Last week, the new Land Matrix “land grab” database was released at a big World Bank conference on land. The Land Matrix project is “an international partnership involving five major European research centres and 40 civil society and research groups from around the world.” On paper, they have a strong methodology and very strict criteria about projects that are to be included. But in practice, they seem to violate their own rules routinely, at least when it comes to Chinese “projects” in Africa.
She goes on to list  Chinese “zombie” land grabs in Africa:
I understand there is a lot of Chinese land investment in Asia, especially in Cambodia and Laos. I don't know the Asia cases, but when the database was made public, I checked the China-Africa cases in the online database, which supposedly only lists the cases that have passed their “robust” fact-checking process (which apparently involves checking to see if another NGO has published a link to a media report on an alleged case). I was interested to see which “Zombie Chinese projects” (i.e. dead projects, or projects that in fact never had any life to them at all!) are in their database as confirmed. Here is a sample:
(1) ZTE oil palm project 2.8 million hectares in DRC The project was discussed but never finalized, land was never allocated, the project — which was almost certainly a maximum of 100,000 ha — was never this large — and has been dead in the water for years.
(2) ABSA Biofuels 30,200 ha in Ethiopia. Huh? This proposed joint venture is not “Chinese” but South African-Chinese-Ethiopian, and was listed in an Ethiopian database in 2008 as in the “pre-implementation” phase. It has never been implemented.
(5) Zimbabawe 101,170 ha irrigated maize project. I've written about this countless times. It was a construction contract given to a Chinese company by the Zimbabwe government, not a Chinese investment. They were not paid. They went home. The land never ended up being developed. This all happened almost ten years ago, in 2003 for Pete's sake!
On April 15, 2012, the New York Times published an op-ed by Mohamed Keita on Africa's free press problem, arguing that press freedom was getting worse in Africa — because of China.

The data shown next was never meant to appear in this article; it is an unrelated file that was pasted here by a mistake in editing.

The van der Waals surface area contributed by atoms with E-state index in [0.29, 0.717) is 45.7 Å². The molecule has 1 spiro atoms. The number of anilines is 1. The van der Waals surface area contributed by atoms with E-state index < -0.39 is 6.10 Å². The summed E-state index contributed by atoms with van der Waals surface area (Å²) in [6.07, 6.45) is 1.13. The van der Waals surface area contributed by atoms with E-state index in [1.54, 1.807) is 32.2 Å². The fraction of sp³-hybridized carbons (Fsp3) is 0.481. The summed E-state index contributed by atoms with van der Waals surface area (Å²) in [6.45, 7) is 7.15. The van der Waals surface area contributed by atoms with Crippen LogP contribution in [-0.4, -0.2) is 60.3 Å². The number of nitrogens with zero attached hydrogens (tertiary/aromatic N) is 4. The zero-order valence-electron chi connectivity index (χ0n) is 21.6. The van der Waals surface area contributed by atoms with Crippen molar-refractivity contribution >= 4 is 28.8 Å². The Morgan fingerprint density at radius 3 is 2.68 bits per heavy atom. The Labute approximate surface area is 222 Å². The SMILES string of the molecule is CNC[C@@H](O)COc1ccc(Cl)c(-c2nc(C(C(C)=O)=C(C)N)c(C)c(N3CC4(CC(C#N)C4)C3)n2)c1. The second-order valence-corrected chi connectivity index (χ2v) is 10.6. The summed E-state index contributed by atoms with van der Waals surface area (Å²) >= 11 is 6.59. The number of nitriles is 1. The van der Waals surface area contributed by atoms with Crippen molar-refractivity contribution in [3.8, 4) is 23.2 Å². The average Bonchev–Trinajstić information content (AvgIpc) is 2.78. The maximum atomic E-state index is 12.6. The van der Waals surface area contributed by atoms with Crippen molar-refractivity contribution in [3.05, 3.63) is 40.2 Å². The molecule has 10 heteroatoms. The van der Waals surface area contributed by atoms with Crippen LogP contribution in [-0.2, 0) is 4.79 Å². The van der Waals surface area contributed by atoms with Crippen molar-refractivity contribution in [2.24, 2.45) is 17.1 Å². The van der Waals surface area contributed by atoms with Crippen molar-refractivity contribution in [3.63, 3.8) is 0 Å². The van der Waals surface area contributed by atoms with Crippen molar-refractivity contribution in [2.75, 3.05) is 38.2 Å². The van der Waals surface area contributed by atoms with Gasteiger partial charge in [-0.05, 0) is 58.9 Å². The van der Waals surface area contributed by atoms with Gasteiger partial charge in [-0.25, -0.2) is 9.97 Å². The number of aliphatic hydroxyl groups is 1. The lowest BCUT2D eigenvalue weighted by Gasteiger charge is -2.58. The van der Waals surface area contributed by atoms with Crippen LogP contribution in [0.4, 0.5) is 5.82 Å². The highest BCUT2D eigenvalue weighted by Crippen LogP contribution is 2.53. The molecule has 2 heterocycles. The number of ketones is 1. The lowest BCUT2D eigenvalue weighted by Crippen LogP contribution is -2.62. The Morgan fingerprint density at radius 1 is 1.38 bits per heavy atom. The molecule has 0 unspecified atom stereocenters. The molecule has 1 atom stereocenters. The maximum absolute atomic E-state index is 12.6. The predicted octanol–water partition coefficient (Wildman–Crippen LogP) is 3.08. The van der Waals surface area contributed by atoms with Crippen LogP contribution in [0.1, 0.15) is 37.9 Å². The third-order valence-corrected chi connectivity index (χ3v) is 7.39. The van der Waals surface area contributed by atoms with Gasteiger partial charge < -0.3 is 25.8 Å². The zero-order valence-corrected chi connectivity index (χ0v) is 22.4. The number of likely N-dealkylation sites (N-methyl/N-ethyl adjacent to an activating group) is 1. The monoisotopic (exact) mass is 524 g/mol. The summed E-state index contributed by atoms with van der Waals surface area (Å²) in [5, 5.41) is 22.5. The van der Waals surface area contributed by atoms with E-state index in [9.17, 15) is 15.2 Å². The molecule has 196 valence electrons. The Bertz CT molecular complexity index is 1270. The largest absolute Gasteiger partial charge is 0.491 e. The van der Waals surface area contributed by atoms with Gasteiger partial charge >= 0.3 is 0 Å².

Keita's piece makes a lot of good points. Investigative reporters have a very tough road in many parts of Africa and there are many examples of courage under impossibly tough conditions.
However, his opinion oversteps his evidence in linking increased Chinese economic activity in Africa with increased repression of the media.
Asking “Why this disturbing trend? (of media repression)” Keita points to (inter alia) “the influence of China, which surpassed the West as Africa’s largest trading partner in 2009.”
As an example of this causal linkage, Keita wrote: “The volume of trade between Rwanda and China increased fivefold between 2005 and 2009. During the same period, the government has eviscerated virtually all critical press and opposition and has begun filtering Rwandan dissident news Web sites based abroad.”
She agrees with Keita  about Chinese technical and media ties with African government:
Keita actually does make a good point in his observation that with growing trade, “China has been deepening technical and media ties with African governments to counter the kind of critical press coverage that both parties demonize as neocolonialist.”
Rather than training African reporters to be like Xinhua reporters, the Chinese goal in stepping up training and PR activities is to present a different picture of Chinese activities in Africa to counter the negative reporting eminating from “the West”.
The establishment of modern China-Africa relations dates back to the late 1950s when China signed the first official bilateral trade agreement with Algeria, Egypt, Guinea, Somalia, Morocco and Sudan. However, ancient China-Africa relations  date back as far as 202 BC and AD 220. Archaeological excavations at Mogadishu, Somalia and Kilwa, Tanzania have recovered many coins from China.